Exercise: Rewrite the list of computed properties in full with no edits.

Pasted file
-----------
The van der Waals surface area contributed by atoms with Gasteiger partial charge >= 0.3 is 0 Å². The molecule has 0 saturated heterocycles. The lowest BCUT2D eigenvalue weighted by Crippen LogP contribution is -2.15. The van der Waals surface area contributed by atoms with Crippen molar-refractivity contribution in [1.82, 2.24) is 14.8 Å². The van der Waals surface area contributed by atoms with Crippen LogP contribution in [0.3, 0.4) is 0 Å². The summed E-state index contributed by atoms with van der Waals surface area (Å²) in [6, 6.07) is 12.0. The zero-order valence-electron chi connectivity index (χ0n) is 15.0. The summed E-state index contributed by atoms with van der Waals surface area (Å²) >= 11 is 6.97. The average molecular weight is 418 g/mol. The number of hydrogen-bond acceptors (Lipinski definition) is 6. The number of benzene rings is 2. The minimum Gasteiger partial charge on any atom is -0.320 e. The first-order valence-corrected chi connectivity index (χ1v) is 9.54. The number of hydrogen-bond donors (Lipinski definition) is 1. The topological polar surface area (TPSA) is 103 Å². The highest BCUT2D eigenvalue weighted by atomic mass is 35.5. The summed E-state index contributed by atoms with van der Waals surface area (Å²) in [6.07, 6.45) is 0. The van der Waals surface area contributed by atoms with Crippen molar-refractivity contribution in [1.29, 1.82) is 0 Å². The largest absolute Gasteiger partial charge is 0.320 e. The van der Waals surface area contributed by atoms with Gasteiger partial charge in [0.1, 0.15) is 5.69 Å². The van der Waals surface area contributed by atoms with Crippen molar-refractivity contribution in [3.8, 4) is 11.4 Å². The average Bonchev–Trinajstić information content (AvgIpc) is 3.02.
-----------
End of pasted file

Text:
The van der Waals surface area contributed by atoms with Gasteiger partial charge >= 0.3 is 0 Å². The molecule has 0 saturated heterocycles. The lowest BCUT2D eigenvalue weighted by Crippen LogP contribution is -2.15. The van der Waals surface area contributed by atoms with Crippen molar-refractivity contribution in [1.82, 2.24) is 14.8 Å². The van der Waals surface area contributed by atoms with Crippen LogP contribution in [0.3, 0.4) is 0 Å². The summed E-state index contributed by atoms with van der Waals surface area (Å²) in [6, 6.07) is 12.0. The zero-order valence-electron chi connectivity index (χ0n) is 15.0. The summed E-state index contributed by atoms with van der Waals surface area (Å²) >= 11 is 6.97. The average molecular weight is 418 g/mol. The number of hydrogen-bond acceptors (Lipinski definition) is 6. The number of benzene rings is 2. The minimum Gasteiger partial charge on any atom is -0.320 e. The first-order valence-corrected chi connectivity index (χ1v) is 9.54. The number of hydrogen-bond donors (Lipinski definition) is 1. The topological polar surface area (TPSA) is 103 Å². The highest BCUT2D eigenvalue weighted by atomic mass is 35.5. The summed E-state index contributed by atoms with van der Waals surface area (Å²) in [6.07, 6.45) is 0. The van der Waals surface area contributed by atoms with Crippen molar-refractivity contribution in [1.29, 1.82) is 0 Å². The largest absolute Gasteiger partial charge is 0.320 e. The van der Waals surface area contributed by atoms with Gasteiger partial charge in [0.1, 0.15) is 5.69 Å². The van der Waals surface area contributed by atoms with Crippen molar-refractivity contribution in [3.8, 4) is 11.4 Å². The average Bonchev–Trinajstić information content (AvgIpc) is 3.02.